TOMAH — With dozens of his Ho-Chunk brethren present, Ho-Chunk elder Gordon Thunder delivered a prayer in his native language.
It’s a language that survives despite a determined attempt to extinguish it.
Thunder shared his prayer Thursday during a remembrance ceremony for the thousands of Native American children forced to live in boarding schools during the late 19th and early 20th centuries. The ceremony, which included a candlelight vigil, was held on the grounds of the Tomah Industrial School, now the site of the Tomah Veterans Administration Medical Center.
Native Americans view the schools as a stain on American history. Most schools were established by religious denominations with the blessing of the federal government. Their purpose was to Christianize and Americanize indigenous children, many of whom were forcibly separated from their families and never allowed visits from their parents.
“Tonight’s topic is not an easy one to discuss,” said Jon Greendeer, whose grandparents lived at a boarding school in Neillsville. He said children who lived at the schools were stripped of their heritage and “personhood.”
“Their hair was cut short,” Greendeer said. “They were not permitted to speak their language. They were made to wear Western clothing. They were not permitted to practice their spirituality or form communities or social bonds between them ... physical, emotional and sexual abuse were common.”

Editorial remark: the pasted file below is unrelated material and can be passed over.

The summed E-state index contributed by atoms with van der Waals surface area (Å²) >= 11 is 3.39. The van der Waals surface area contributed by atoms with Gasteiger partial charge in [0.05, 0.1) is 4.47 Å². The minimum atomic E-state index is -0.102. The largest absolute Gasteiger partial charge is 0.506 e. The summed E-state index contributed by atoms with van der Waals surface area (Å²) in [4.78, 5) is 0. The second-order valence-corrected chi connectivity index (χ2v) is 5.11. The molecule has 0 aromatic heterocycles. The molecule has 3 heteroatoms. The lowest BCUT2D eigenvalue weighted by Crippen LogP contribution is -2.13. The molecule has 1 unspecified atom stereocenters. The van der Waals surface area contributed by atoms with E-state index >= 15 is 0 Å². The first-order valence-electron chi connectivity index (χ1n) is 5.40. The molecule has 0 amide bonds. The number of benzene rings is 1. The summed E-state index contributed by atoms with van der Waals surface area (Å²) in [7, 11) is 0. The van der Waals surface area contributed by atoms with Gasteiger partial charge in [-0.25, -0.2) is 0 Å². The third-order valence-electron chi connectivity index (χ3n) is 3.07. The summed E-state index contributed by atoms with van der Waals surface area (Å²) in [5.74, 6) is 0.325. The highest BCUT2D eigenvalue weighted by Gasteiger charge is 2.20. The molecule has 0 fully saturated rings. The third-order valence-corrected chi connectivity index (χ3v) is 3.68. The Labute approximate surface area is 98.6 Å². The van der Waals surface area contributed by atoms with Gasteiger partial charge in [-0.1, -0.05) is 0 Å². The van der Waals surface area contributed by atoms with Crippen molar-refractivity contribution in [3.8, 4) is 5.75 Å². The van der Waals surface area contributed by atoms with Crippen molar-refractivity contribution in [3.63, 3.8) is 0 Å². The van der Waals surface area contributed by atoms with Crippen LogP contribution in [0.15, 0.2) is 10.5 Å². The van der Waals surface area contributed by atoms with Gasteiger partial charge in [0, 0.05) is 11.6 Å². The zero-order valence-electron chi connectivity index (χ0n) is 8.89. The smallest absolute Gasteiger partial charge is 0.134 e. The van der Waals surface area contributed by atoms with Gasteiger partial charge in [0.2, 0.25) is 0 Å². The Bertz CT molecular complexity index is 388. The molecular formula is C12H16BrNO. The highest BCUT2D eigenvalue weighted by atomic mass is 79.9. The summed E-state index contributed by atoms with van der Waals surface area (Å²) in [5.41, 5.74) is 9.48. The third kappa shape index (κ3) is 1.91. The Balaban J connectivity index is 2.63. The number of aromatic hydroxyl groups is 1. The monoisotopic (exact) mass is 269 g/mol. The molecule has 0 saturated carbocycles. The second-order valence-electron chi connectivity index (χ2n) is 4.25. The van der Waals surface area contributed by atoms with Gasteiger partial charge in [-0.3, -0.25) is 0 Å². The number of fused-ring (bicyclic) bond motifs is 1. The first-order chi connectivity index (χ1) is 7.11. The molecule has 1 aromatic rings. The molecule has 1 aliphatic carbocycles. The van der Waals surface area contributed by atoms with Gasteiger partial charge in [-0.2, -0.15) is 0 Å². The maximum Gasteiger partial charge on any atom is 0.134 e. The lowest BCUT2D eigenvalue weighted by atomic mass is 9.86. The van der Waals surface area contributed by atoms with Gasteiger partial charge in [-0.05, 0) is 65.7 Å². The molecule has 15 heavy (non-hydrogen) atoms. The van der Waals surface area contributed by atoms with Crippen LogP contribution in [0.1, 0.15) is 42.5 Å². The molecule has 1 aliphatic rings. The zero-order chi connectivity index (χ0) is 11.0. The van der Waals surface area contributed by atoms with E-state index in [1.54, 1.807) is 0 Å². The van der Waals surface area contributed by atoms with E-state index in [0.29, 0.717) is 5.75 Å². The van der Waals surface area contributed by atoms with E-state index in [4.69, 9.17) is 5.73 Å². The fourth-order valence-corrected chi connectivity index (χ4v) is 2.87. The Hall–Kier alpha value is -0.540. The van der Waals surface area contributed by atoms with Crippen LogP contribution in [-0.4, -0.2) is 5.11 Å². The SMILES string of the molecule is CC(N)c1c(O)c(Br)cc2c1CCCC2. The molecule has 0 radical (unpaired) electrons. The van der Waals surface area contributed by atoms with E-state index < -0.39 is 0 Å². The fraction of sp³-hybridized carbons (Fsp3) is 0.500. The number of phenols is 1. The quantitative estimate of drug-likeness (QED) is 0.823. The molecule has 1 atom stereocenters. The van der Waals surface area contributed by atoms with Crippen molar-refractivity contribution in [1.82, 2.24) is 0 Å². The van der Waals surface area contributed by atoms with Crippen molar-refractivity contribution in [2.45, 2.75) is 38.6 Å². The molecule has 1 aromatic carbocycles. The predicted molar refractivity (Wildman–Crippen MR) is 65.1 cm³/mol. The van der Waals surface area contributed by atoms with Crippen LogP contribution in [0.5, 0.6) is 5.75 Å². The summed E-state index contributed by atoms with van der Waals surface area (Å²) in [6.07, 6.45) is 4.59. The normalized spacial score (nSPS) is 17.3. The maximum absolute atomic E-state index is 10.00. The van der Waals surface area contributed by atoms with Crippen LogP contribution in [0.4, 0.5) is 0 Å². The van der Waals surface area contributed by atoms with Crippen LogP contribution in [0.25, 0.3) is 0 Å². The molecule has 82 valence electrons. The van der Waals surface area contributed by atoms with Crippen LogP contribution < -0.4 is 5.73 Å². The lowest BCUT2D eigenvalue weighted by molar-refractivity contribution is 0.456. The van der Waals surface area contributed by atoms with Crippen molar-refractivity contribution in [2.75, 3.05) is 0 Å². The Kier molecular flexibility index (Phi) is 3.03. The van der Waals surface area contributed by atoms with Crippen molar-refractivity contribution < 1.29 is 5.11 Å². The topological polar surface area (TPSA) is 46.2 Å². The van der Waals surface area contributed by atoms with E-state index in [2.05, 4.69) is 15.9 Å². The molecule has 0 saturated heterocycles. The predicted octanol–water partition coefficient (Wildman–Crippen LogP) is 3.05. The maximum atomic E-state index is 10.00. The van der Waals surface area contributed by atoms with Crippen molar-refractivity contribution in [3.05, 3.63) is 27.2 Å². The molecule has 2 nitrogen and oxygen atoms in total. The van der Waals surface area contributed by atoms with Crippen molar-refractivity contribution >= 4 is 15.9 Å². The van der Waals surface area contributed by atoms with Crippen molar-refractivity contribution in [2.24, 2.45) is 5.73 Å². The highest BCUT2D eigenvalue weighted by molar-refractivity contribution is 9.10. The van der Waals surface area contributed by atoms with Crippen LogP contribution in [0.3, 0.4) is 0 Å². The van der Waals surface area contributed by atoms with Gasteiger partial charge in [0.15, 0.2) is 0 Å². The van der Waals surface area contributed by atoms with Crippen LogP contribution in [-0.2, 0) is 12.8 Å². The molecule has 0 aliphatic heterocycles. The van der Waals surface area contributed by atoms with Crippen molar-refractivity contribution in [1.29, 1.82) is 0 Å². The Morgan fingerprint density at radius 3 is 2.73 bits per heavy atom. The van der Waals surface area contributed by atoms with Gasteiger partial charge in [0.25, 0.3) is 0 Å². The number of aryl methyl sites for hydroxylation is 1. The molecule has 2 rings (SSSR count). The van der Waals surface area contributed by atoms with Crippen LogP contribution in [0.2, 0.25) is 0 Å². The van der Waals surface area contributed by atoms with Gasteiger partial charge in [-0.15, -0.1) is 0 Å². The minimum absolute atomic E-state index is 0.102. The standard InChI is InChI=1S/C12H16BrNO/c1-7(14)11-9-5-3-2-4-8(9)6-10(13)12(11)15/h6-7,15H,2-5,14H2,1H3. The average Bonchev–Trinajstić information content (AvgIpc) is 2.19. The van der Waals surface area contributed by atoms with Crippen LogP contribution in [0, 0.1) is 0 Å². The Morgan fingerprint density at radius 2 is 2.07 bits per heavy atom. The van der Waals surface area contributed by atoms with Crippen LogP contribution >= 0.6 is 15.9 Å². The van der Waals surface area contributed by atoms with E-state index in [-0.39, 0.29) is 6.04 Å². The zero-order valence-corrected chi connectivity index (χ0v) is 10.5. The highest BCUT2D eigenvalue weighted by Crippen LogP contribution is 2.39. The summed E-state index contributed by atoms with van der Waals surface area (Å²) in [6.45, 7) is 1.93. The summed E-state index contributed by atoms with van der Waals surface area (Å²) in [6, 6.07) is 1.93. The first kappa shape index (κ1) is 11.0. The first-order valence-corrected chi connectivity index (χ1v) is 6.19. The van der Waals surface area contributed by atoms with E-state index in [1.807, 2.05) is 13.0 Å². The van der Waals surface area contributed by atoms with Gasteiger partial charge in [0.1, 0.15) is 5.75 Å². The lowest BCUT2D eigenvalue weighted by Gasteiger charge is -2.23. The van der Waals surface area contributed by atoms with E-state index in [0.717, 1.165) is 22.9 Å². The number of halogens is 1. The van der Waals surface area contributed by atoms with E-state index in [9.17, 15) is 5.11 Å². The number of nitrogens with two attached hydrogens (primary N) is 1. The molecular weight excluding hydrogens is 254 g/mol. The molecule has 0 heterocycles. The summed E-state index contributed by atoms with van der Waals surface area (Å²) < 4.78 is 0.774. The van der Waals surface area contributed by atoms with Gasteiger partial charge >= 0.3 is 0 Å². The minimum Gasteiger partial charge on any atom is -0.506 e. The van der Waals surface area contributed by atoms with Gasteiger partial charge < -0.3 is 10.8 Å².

Interest in the topic was triggered by the discovery of 215 unmarked graves at two former boarding school sites in Canada, where a similar program existed. The Canadian government has launched a truth and reconciliation commission, and the Department of Interior and Bureau of Indians Affairs recently began an investigation in the U.S.
In a June 22, 2021, memorandum, Interior Secretary Deb Haaland wrote that the Indian Boarding School Initiative has been created to “identify boarding school facilities and sites, the location of known and possible student burial sites located at or near school facilities and the identities and tribal affiliations interred at such locations.”
Haaland wrote the children at the boarding schools suffered “routine injury and abuse” and that the assimilation policies were contrary to the doctrines of “tribal self-governance and cultural integrity.”
“Many who survived the ordeal returned home changed in unimaginable ways, and their experiences still resonate across the generations,” Haaland wrote.
The Tomah school opened in 1893 and closed shortly before World War II. Its enrollment peaked around 350 in the late 1920s. Local researchers have already tracked down the names of over 200 people who were housed at the Tomah school and hope to identify more.
One of the researchers, Tracy Littlejohn, said there’s a possibility that the Tomah site has children buried in unmarked graves. She said ground penetrating radar is being used to identify corpses in both the U.S. and Canada.
Thunder said his mother and uncle were among those taken to the Tomah school.
“This is something that comes close to home,” he said. “Maybe there is something we can learn and apply to ourselves and one and other.”
Adrienne Thunder said the public is only beginning to appreciate what happened.
“There is so much attention being brought to the boarding schools in the United States,” she said. “There is still a lot of history to be written.”
Greendeer said the ceremony provided an opportunity for healing and looking forward.
“This chapter never ends ... we will always remember what took place,” Greendeer said. “There is no way to walk into a topic like this with the idea there is a victory at the end of it. There is only hope.”
From Tribune files: Life in the La Crosse area in the 1950s